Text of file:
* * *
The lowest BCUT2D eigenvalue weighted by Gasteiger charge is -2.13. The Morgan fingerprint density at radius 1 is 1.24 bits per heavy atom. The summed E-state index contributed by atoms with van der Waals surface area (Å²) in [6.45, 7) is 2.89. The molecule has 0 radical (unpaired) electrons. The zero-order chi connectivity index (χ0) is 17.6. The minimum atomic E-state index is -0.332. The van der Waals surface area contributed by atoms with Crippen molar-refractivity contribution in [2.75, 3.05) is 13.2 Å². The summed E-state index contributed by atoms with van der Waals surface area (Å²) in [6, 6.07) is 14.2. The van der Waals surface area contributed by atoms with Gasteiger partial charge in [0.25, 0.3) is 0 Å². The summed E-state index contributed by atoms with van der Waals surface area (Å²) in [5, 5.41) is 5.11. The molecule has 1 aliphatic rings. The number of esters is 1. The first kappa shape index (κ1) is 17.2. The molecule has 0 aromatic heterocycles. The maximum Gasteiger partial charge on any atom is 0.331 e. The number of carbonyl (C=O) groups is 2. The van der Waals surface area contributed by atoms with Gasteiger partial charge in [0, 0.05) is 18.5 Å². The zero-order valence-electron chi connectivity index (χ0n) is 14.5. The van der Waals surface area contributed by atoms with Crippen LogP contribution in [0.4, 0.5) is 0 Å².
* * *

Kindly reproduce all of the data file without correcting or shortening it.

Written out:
The lowest BCUT2D eigenvalue weighted by Gasteiger charge is -2.13. The Morgan fingerprint density at radius 1 is 1.24 bits per heavy atom. The summed E-state index contributed by atoms with van der Waals surface area (Å²) in [6.45, 7) is 2.89. The molecule has 0 radical (unpaired) electrons. The zero-order chi connectivity index (χ0) is 17.6. The minimum atomic E-state index is -0.332. The van der Waals surface area contributed by atoms with Crippen molar-refractivity contribution in [2.75, 3.05) is 13.2 Å². The summed E-state index contributed by atoms with van der Waals surface area (Å²) in [6, 6.07) is 14.2. The van der Waals surface area contributed by atoms with Gasteiger partial charge in [0.25, 0.3) is 0 Å². The summed E-state index contributed by atoms with van der Waals surface area (Å²) in [5, 5.41) is 5.11. The molecule has 1 aliphatic rings. The number of esters is 1. The first kappa shape index (κ1) is 17.2. The molecule has 0 aromatic heterocycles. The maximum Gasteiger partial charge on any atom is 0.331 e. The number of carbonyl (C=O) groups is 2. The van der Waals surface area contributed by atoms with Gasteiger partial charge in [0, 0.05) is 18.5 Å². The zero-order valence-electron chi connectivity index (χ0n) is 14.5. The van der Waals surface area contributed by atoms with Crippen LogP contribution in [0.4, 0.5) is 0 Å².